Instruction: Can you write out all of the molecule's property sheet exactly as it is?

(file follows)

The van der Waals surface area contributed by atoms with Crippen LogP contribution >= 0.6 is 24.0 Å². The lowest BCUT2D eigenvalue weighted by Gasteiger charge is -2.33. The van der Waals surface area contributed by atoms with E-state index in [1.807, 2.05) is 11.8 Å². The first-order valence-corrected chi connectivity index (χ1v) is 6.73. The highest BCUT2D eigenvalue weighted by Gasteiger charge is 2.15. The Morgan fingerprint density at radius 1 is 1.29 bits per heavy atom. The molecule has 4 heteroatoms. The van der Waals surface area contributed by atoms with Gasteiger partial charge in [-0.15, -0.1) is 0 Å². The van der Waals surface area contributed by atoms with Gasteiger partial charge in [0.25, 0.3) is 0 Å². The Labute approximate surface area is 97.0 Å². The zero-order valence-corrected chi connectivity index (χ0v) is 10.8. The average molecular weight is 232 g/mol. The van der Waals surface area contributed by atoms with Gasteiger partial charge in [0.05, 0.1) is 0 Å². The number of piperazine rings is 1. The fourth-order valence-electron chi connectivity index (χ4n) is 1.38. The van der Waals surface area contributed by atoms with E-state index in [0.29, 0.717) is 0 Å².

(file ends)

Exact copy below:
The van der Waals surface area contributed by atoms with Crippen LogP contribution >= 0.6 is 24.0 Å². The lowest BCUT2D eigenvalue weighted by Gasteiger charge is -2.33. The van der Waals surface area contributed by atoms with E-state index in [1.807, 2.05) is 11.8 Å². The first-order valence-corrected chi connectivity index (χ1v) is 6.73. The highest BCUT2D eigenvalue weighted by Gasteiger charge is 2.15. The Morgan fingerprint density at radius 1 is 1.29 bits per heavy atom. The molecule has 4 heteroatoms. The van der Waals surface area contributed by atoms with Gasteiger partial charge in [-0.15, -0.1) is 0 Å². The van der Waals surface area contributed by atoms with Gasteiger partial charge in [0.25, 0.3) is 0 Å². The Labute approximate surface area is 97.0 Å². The zero-order valence-corrected chi connectivity index (χ0v) is 10.8. The average molecular weight is 232 g/mol. The van der Waals surface area contributed by atoms with Gasteiger partial charge in [0.05, 0.1) is 0 Å². The number of piperazine rings is 1. The fourth-order valence-electron chi connectivity index (χ4n) is 1.38. The van der Waals surface area contributed by atoms with E-state index in [0.29, 0.717) is 0 Å².